Mazda’s Skyactiv-X is world’s first compression ignition petrol engine

Mazda’s Skyactiv-X is world’s first compression ignition petrol engine

10th Aug 2017 6:01 am

Carmaker claims engine ‘cleaner than electric’ in well-to-wheel emission; will replace its Skyactiv-G engine range in 2019.


Mazda’s new range of Skyactiv-X engines under development are set to replace the current Skyactiv-G range in 2019. They use compression ignition technology that has previously only been used in diesel engines. The Japanese carmaker claims an efficiency improvement of 30 percent over current petrol units, matching or even improving on the brand’s Skyactiv-D diesel engine range.

Mazda said this will enable Skyactiv-X engines to produce lower CO2 emissions than electric drivetrains from a 'well-to-wheel' perspective - which accounts for the whole life cycle of a vehicle and the fuel needed to power it. Mazda has been developed the new technology for several years, as first reported by our sister publication, Autocar UK, in 2014.

Compression ignition technology has not yet been used on a mass production scale in petrol engines. The system, labelled Spark Controlled Compression Ignition, mixes petrol and air together in the engine’s cylinder like a regular spark ignition engine, but then ignites it using compression at lower load or with a spark at higher loads. This means around half the volume of petrol is required for the same combustion level across most of the rev range.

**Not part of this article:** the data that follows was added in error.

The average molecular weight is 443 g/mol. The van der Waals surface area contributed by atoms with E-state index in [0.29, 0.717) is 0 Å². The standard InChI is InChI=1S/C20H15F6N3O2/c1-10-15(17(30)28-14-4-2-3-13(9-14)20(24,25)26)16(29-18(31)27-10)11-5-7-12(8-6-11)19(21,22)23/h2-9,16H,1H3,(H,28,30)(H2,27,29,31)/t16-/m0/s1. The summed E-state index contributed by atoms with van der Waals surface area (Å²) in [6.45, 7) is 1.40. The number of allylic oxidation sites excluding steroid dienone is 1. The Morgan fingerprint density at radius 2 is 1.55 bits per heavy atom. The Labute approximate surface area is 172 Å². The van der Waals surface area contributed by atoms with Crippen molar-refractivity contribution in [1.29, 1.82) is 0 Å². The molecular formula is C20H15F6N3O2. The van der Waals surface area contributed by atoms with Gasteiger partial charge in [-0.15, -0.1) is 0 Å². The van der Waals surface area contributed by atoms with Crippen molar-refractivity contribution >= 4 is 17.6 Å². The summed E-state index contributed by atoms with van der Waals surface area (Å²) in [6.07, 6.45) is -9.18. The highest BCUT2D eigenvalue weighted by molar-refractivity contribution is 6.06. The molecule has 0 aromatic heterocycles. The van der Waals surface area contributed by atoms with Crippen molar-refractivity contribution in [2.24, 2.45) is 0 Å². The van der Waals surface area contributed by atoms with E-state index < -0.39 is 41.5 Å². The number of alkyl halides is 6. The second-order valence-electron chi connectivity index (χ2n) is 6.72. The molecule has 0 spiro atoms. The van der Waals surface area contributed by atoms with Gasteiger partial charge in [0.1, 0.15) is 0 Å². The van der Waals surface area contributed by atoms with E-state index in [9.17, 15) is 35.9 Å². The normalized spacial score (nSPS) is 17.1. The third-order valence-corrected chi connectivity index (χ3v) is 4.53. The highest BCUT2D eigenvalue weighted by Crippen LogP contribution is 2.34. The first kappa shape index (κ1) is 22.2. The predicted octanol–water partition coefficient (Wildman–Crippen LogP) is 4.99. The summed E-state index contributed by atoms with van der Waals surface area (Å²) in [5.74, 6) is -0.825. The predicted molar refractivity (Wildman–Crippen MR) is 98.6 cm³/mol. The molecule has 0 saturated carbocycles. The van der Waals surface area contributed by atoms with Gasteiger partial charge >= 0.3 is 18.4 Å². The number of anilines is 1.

Mazda director Kiyoshi Fujiwara, who has oversight of the firm's R&D programme, explained that this “very lean air-fuel mixture that is too lean to combust by spark ignition [alone] can combust by this method cleanly and rapidly”. He added that this enables "better thermal efficiency, improved fuel economy and lower nitrogen oxide emissions". Other benefits include higher efficiency across a wider range of revs, thus improving engine responses and performance.

The company has pursued this technology because it believes spark ignition technology is reaching its peak. Mazda also argues that while electric technology produces no emissions from a car's tailpipe, it is yet to represent a truly sustainable option on a global scale because much of the world’s electricity grids are still powered by fossil fuels.

As part of its Sustainable Zoom-Zoom 2030 plan, Mazda has pledged to reduce corporate average well-to-wheel CO2 emissions to 50 percent of 2010 levels by 2030, before reducing them by 90 percent by 2050.

The company will begin introducing electric technology into its range from 2019, but has stated that it will focus sales of these models in regions where sustainable energy is produced. It will continue to invest heavily in petrol technology beyond this point, citing a continued growth of combustion engine demand in other regions, such as developing economies.

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